The buzzing sound made us rein in our horses. The old cowboy who was our guide jumped from his mount, grabbed a stick, and began beating the rattlesnake that was warning us of its presence.
The year was 1966. I had come to this ranch north of Phoenix to spend a few days playing cowboy. The old wrangler had led me on several rides through the parched desert terrain, had taught me how to lasso a barrel horse, and had made new reins for my personal bridle out of a sheet of leather in his tack shop. I revered him.
Now as he administered lethal blows to the serpent in front of him, I cheered him on, assuming that rattlesnakes (and every other snake for that matter) were slimy, evil creatures intent on attacking anything in their realm.
Because my father was deathly afraid of snakes, his attitude rubbed off on me as I grew up. Snakes are creepy, I thought. Snakes attack you, I heard. Snakes are bad, I learned. It wasn’t until after spending years married to Chuck that I began to understand that snakes had a purpose in the world rather than merely lying in wait to confront an oblivious hiker or gardener. But even though Chuck taught me that snakes are not “out to get us,” I still could not find it in me to like and appreciate them.
Until, that is, I needed to use them for live animal demonstrations as a docent at the Denver Zoo.
For some reason, larger snakes did not frighten me as much as smaller, squirmy ones. Consequently, I began using an 8-foot boa constrictor, large enough and heavy enough that I needed to drape it behind my waist and support each protruding end on my arms in front. Gradually, I moved on to smaller snakes – a docile hognose, a colorful corn snake, a soothing king snake. Soothing, I felt, because it mesmerized me as it glided about my hands.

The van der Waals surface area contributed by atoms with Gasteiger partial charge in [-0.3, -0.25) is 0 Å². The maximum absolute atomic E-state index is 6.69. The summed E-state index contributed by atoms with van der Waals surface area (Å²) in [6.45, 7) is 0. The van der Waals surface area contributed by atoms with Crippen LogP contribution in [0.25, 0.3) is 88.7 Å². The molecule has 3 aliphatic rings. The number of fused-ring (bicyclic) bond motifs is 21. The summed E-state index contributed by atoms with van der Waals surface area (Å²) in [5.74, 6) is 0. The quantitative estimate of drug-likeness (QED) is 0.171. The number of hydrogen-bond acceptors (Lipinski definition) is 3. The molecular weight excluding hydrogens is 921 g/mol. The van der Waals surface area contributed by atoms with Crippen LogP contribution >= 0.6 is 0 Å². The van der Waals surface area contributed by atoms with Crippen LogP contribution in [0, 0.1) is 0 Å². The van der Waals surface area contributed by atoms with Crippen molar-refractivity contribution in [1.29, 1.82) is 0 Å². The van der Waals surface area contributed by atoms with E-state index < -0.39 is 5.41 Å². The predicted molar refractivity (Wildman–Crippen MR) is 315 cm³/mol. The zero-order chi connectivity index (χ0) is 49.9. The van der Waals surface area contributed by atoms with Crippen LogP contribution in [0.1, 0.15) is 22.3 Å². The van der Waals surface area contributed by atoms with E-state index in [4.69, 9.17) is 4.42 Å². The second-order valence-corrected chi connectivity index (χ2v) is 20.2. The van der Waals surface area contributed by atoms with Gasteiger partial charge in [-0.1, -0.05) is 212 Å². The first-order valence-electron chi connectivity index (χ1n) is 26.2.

Eventually, I grew to understand and appreciate these creatures. I realized that they are just like other animals – not bad, not good, but merely an integral part of nature with a job to do. Because they look different from people and because they’ve been vilified in movies, many fear them and are freaked out by their mere presence. Few people hate all dogs even though some are vicious. So why do so many despise a snake with no regard for its place in nature, its temperament, or its potential threat?
The old cowboy so many years ago succeeded in killing the rattlesnake, even though that animal posed no threat to us. He then cut off the rattle and gave it to me. I still keep it to remind me of the injustice done another species. Through education I have long since changed my attitude about snakes. The rattle is now one of the tools we use for education to help change others’ attitudes as well.
Although the rattlesnake died needlessly, its rattle helps ensure that it lives on through education.